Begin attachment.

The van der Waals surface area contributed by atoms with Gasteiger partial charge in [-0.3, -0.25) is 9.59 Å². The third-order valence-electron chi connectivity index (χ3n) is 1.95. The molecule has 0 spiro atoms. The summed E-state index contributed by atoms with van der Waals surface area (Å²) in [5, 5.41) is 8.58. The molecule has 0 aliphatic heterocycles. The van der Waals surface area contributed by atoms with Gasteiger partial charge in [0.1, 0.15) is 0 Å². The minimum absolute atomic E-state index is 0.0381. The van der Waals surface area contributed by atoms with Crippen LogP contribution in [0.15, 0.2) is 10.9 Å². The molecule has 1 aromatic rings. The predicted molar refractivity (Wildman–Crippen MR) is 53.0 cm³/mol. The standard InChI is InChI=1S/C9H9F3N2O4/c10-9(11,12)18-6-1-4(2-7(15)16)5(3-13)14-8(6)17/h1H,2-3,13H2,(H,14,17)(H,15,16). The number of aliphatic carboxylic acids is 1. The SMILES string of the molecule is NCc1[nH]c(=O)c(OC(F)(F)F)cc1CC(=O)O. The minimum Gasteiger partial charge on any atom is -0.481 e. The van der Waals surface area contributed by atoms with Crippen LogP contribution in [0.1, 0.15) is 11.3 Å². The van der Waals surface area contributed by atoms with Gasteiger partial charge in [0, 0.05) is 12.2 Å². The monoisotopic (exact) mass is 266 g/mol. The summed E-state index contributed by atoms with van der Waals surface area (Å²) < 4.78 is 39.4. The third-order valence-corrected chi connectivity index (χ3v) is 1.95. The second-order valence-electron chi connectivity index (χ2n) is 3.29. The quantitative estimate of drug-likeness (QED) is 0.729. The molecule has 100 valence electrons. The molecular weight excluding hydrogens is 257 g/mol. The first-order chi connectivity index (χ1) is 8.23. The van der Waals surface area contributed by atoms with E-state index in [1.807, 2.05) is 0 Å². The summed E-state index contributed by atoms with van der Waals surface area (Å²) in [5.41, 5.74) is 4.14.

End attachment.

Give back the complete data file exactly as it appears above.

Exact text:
The van der Waals surface area contributed by atoms with Gasteiger partial charge in [-0.3, -0.25) is 9.59 Å². The third-order valence-electron chi connectivity index (χ3n) is 1.95. The molecule has 0 spiro atoms. The summed E-state index contributed by atoms with van der Waals surface area (Å²) in [5, 5.41) is 8.58. The molecule has 0 aliphatic heterocycles. The van der Waals surface area contributed by atoms with Gasteiger partial charge in [0.1, 0.15) is 0 Å². The minimum absolute atomic E-state index is 0.0381. The van der Waals surface area contributed by atoms with Crippen LogP contribution in [0.15, 0.2) is 10.9 Å². The molecule has 1 aromatic rings. The predicted molar refractivity (Wildman–Crippen MR) is 53.0 cm³/mol. The standard InChI is InChI=1S/C9H9F3N2O4/c10-9(11,12)18-6-1-4(2-7(15)16)5(3-13)14-8(6)17/h1H,2-3,13H2,(H,14,17)(H,15,16). The number of aliphatic carboxylic acids is 1. The SMILES string of the molecule is NCc1[nH]c(=O)c(OC(F)(F)F)cc1CC(=O)O. The minimum Gasteiger partial charge on any atom is -0.481 e. The van der Waals surface area contributed by atoms with Crippen LogP contribution in [0.1, 0.15) is 11.3 Å². The van der Waals surface area contributed by atoms with Gasteiger partial charge in [0, 0.05) is 12.2 Å². The monoisotopic (exact) mass is 266 g/mol. The summed E-state index contributed by atoms with van der Waals surface area (Å²) < 4.78 is 39.4. The third-order valence-corrected chi connectivity index (χ3v) is 1.95. The second-order valence-electron chi connectivity index (χ2n) is 3.29. The quantitative estimate of drug-likeness (QED) is 0.729. The molecule has 100 valence electrons. The molecular weight excluding hydrogens is 257 g/mol. The first-order chi connectivity index (χ1) is 8.23. The van der Waals surface area contributed by atoms with E-state index in [1.807, 2.05) is 0 Å². The summed E-state index contributed by atoms with van der Waals surface area (Å²) in [5.41, 5.74) is 4.14.